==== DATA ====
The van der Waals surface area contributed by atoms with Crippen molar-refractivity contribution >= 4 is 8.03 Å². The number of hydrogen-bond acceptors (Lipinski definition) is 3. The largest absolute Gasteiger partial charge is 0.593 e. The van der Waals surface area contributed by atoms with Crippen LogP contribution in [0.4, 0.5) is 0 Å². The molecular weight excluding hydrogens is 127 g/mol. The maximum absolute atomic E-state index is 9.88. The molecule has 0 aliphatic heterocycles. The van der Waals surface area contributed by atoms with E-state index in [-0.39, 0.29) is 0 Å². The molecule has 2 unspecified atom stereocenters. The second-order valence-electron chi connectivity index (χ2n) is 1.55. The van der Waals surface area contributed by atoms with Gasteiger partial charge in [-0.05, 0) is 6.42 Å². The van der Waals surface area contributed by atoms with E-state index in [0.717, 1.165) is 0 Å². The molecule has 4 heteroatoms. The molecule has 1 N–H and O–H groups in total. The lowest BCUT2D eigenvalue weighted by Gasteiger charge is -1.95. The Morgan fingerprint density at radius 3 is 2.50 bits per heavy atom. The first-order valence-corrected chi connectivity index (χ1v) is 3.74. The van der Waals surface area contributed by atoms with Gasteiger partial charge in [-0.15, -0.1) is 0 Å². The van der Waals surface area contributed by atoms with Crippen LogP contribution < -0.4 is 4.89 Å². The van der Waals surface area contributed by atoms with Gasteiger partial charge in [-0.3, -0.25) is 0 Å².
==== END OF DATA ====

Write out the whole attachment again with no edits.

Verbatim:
The van der Waals surface area contributed by atoms with Crippen molar-refractivity contribution >= 4 is 8.03 Å². The number of hydrogen-bond acceptors (Lipinski definition) is 3. The largest absolute Gasteiger partial charge is 0.593 e. The van der Waals surface area contributed by atoms with Crippen LogP contribution in [0.4, 0.5) is 0 Å². The molecular weight excluding hydrogens is 127 g/mol. The maximum absolute atomic E-state index is 9.88. The molecule has 0 aliphatic heterocycles. The van der Waals surface area contributed by atoms with E-state index in [-0.39, 0.29) is 0 Å². The molecule has 2 unspecified atom stereocenters. The second-order valence-electron chi connectivity index (χ2n) is 1.55. The van der Waals surface area contributed by atoms with Gasteiger partial charge in [-0.05, 0) is 6.42 Å². The van der Waals surface area contributed by atoms with E-state index in [0.717, 1.165) is 0 Å². The molecule has 4 heteroatoms. The molecule has 1 N–H and O–H groups in total. The lowest BCUT2D eigenvalue weighted by Gasteiger charge is -1.95. The Morgan fingerprint density at radius 3 is 2.50 bits per heavy atom. The first-order valence-corrected chi connectivity index (χ1v) is 3.74. The van der Waals surface area contributed by atoms with Gasteiger partial charge in [-0.15, -0.1) is 0 Å². The van der Waals surface area contributed by atoms with Crippen LogP contribution < -0.4 is 4.89 Å². The van der Waals surface area contributed by atoms with Gasteiger partial charge in [-0.3, -0.25) is 0 Å².